super power

Introducing Public Art and the Power of Place Artists

We would like to thank all those who submitted proposals. We were inundated by excellent ideas, and after much deliberation, we are excited to announce the selection of projects for Public Art and the Power of Place.

In alphabetic order:

>> FAST FORWARD>> HERE:  Newcastle Creative Network with Maninzi Kwatshube

This project examines the prospects and life perspectives of young people in Khayelitsha through an experimental video research project. In a series of workshops, thirty 18-23 year olds will interchangeably take on the roles of: audience, interviewee, camerapersons, crew, sound technician, and interviewer. The project participants will explore how to share the work with the broader public as part of the process.

AMASOKOLARI: Siya Seya, King Khotla, Tsepiso Nzayo and Khanyiso Kenga

This project aims to use stand up comedy as a way to explore more serious urban issues. It is also an attempt to bring stand up comedy to the township, in this case, in Khayelitsha. The project will involve a series of comedy performances and stand up comedy events and competitions in Khayelitsha.

ARTFRICRAFT: Lilly Joffy Bongania, Felix Bafukamirec, Papy Izilo Matatula, Monde Ntantala, Nomvuso Ngexa, Junior Okito Songo Kadima and Fwamba Mukole (amongst others)

This project aims to use the arts to challenge xenophobia. This project will bring local and foreign national artists and crafters in Delft together to produce work for an exhibition that explores ways of creating visual arts that promotes integration and contributes to people’s livelihoods.

GHETTO TREK!: Dean Jates, Andiswa Mkosi, Thulani Nxumalo, Remy Alard (Remy E) and Lucrecia Wakefield

This project aims to reclaim gang street corners in the Cape Flats through visual art, music, film-making, fashion, design, curatorship and theatre, while providing a podium for individuals from a wide variety of communities to engage in meaningful conversations about the challenges that face our society.

THE HARARE ACADEMY OF INSPIRATION: Brenda Skelenge and Valeria Geselev (amongst others)

This project involves a pop-up community centre of sharing knowledge, re-imagining art and initiating conversations. Through the platform of an open university; a series of talks, workshops and exhibitions will create a safe and inspiring hub for the ‘unemployed’ and ‘uneducated’; a space where young and old will hang out in Khayelitsha.

THEATRE IN THE BACKYARD: Mhlanguli George, Xolani Pikoko, Nozuko tracey Tshisa, Livie Ncanywa, and Athenkosi frank Mfamela

Theatre in the BackYard explores the life of ordinary people through a series of theatre performances in backyards in Nyanga. The project offers a new way or perspective of how townships are perceived by exploring stories emerging from and performed in backyards.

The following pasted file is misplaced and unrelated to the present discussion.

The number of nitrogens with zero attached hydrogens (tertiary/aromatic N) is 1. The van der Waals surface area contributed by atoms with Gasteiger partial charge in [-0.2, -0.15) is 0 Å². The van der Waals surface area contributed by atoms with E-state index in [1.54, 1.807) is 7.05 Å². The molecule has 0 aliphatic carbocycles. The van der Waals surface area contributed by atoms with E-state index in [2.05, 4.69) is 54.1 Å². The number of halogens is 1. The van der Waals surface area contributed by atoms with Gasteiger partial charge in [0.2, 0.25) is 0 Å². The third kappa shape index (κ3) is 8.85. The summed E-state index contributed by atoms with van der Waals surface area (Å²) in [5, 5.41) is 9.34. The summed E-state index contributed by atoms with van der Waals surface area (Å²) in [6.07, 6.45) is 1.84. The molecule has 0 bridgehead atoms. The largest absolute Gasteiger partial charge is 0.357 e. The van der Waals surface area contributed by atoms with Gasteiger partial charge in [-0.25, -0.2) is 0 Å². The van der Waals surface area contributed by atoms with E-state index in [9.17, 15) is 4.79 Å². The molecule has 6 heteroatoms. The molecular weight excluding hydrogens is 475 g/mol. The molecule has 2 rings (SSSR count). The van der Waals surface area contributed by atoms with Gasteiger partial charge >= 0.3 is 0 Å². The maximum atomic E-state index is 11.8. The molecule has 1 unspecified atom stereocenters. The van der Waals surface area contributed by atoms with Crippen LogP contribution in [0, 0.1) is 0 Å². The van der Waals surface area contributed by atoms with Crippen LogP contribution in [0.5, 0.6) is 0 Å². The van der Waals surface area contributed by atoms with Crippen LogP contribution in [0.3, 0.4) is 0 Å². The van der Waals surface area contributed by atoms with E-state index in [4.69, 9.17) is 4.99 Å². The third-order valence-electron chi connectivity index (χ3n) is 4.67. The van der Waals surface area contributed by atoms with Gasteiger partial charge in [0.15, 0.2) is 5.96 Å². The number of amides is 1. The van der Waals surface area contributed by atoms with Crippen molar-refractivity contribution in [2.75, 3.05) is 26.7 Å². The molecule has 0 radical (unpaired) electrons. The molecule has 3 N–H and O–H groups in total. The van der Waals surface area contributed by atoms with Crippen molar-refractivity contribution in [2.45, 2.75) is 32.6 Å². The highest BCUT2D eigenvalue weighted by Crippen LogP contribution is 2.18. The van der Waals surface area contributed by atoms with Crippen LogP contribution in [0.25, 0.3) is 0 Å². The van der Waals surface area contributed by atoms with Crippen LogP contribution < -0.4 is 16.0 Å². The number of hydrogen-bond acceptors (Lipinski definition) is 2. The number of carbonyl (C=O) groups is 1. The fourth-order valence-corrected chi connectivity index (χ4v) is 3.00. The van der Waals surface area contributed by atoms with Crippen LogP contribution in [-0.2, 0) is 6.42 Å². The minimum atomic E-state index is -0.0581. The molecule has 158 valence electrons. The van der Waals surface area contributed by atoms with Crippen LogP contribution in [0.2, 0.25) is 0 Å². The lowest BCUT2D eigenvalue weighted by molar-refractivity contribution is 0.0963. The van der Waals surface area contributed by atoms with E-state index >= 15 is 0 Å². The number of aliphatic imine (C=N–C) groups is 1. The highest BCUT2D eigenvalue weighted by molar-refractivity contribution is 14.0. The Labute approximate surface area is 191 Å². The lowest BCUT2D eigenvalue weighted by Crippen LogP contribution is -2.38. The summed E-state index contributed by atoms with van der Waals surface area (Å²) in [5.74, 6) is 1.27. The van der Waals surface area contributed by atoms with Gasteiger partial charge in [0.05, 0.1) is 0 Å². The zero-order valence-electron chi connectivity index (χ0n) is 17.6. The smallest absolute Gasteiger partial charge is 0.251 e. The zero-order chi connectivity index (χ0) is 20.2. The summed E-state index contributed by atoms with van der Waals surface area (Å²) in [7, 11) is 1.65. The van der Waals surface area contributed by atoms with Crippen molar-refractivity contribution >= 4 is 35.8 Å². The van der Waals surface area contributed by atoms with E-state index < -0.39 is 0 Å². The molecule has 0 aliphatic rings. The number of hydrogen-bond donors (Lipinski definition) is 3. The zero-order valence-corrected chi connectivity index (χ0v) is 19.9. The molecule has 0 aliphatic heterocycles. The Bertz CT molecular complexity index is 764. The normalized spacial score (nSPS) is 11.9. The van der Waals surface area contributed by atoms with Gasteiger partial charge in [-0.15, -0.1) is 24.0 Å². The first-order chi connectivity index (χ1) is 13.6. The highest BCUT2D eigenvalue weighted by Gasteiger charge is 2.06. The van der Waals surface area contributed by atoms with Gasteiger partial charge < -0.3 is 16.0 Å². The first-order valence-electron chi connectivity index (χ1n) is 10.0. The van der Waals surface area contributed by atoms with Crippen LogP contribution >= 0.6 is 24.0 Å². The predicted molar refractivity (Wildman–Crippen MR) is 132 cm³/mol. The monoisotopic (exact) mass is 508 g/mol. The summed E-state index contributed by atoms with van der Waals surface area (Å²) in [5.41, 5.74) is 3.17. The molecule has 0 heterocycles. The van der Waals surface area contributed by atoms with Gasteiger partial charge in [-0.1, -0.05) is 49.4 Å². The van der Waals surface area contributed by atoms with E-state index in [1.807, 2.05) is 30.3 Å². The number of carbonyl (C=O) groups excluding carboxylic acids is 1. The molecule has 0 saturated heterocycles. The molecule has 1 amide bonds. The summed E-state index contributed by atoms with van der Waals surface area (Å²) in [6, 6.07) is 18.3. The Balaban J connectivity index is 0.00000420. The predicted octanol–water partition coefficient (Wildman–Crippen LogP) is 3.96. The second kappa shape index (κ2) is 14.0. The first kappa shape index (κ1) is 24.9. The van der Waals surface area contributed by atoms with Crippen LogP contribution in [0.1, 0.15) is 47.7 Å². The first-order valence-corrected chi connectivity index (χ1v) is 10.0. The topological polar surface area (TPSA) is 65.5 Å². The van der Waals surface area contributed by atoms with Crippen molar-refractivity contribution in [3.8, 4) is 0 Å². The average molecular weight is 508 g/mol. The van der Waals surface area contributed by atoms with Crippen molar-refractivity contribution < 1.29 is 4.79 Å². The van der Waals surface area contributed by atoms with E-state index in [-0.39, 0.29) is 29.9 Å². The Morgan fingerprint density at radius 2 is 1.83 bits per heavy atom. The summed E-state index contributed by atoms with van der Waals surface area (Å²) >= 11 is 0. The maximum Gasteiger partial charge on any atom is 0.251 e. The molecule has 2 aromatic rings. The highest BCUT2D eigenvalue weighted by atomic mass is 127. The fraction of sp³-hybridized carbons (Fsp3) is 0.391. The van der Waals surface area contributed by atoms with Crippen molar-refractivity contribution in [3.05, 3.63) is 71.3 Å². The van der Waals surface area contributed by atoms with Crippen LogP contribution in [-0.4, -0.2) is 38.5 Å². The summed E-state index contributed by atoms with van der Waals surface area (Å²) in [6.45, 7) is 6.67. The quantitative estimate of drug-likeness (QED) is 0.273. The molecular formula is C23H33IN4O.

THE TOWNSHIP BOYS: Vuyolwethu Jongile, Sinawo Phibantu, Lutto Lumbe, Mawande Jordan, Sinovuyo Ganjana, Phaphamani Ntshwanti, Siphenathi Ncedana

This mural project explores youth, soccer and public space. Through a series of workshops with graffiti artists, the participants will develop and implement a mural along the N2 (site TBC).

REVIEWERS

We would like to thank our panel of reviewers for their time and enthusiasm in the project. Their knowledge from different disciplines at the intersection of art, culture and public life, made for inspiring engagement with the proposals. Dr Shari Daya is a Cultural Geographer based in the Department of Environmental and Geographical Sciences at UCT. She is interested in questions of modernity and identity in the global South. Dr Nomusa Makhubu is an artist and historian based at Michaelis at UCT. She is interested in visual politics and identity, and has a particular interest in public art. Meghna Singh is the curator at the Centre for African Studies at UCT. She is interested in the intersection of video art and the city. Dr Amrita Pande is a Sociologist who is interested in globalisation, reproductive labour and participatory theatre.

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FUNDED BY

Lotto(small)

The NLDTF relies on funds from the proceeds of the National Lottery. The Lotteries Act and regulations guide the way in which NLDTF funding may be allocated. The NLDTF wants the grants to make a difference to the lives of all South Africans, especially those more vulnerable, and to improve the sustainability of the beneficiary organisations. Available funds are distributed to registered and qualifying non-profit organisations in the fields of charities; arts, culture and national heritage; and sport and recreation. By placing its emphasis on areas of greatest need and potential, the NLDTF contributes to South Africa’s development.

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